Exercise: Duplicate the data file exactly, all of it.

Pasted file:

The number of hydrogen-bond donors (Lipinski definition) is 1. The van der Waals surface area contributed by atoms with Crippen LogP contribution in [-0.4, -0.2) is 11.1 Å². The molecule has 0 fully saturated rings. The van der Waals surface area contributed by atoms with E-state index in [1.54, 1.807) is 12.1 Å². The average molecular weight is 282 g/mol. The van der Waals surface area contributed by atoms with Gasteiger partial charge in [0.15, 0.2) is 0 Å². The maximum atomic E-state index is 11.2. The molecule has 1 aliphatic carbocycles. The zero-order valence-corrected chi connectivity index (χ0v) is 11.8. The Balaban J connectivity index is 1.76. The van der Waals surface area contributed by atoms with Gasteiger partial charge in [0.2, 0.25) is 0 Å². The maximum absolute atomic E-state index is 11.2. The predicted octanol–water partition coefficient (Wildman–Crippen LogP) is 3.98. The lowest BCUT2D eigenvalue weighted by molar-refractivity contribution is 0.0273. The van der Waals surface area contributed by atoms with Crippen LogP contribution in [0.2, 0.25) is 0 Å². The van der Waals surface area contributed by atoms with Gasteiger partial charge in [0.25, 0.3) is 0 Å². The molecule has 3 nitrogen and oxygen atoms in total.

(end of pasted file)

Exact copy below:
The number of hydrogen-bond donors (Lipinski definition) is 1. The van der Waals surface area contributed by atoms with Crippen LogP contribution in [-0.4, -0.2) is 11.1 Å². The molecule has 0 fully saturated rings. The van der Waals surface area contributed by atoms with E-state index in [1.54, 1.807) is 12.1 Å². The average molecular weight is 282 g/mol. The van der Waals surface area contributed by atoms with Gasteiger partial charge in [0.15, 0.2) is 0 Å². The maximum atomic E-state index is 11.2. The molecule has 1 aliphatic carbocycles. The zero-order valence-corrected chi connectivity index (χ0v) is 11.8. The Balaban J connectivity index is 1.76. The van der Waals surface area contributed by atoms with Gasteiger partial charge in [0.2, 0.25) is 0 Å². The maximum absolute atomic E-state index is 11.2. The predicted octanol–water partition coefficient (Wildman–Crippen LogP) is 3.98. The lowest BCUT2D eigenvalue weighted by molar-refractivity contribution is 0.0273. The van der Waals surface area contributed by atoms with Crippen LogP contribution in [0.2, 0.25) is 0 Å². The van der Waals surface area contributed by atoms with Gasteiger partial charge in [0.25, 0.3) is 0 Å². The molecule has 3 nitrogen and oxygen atoms in total.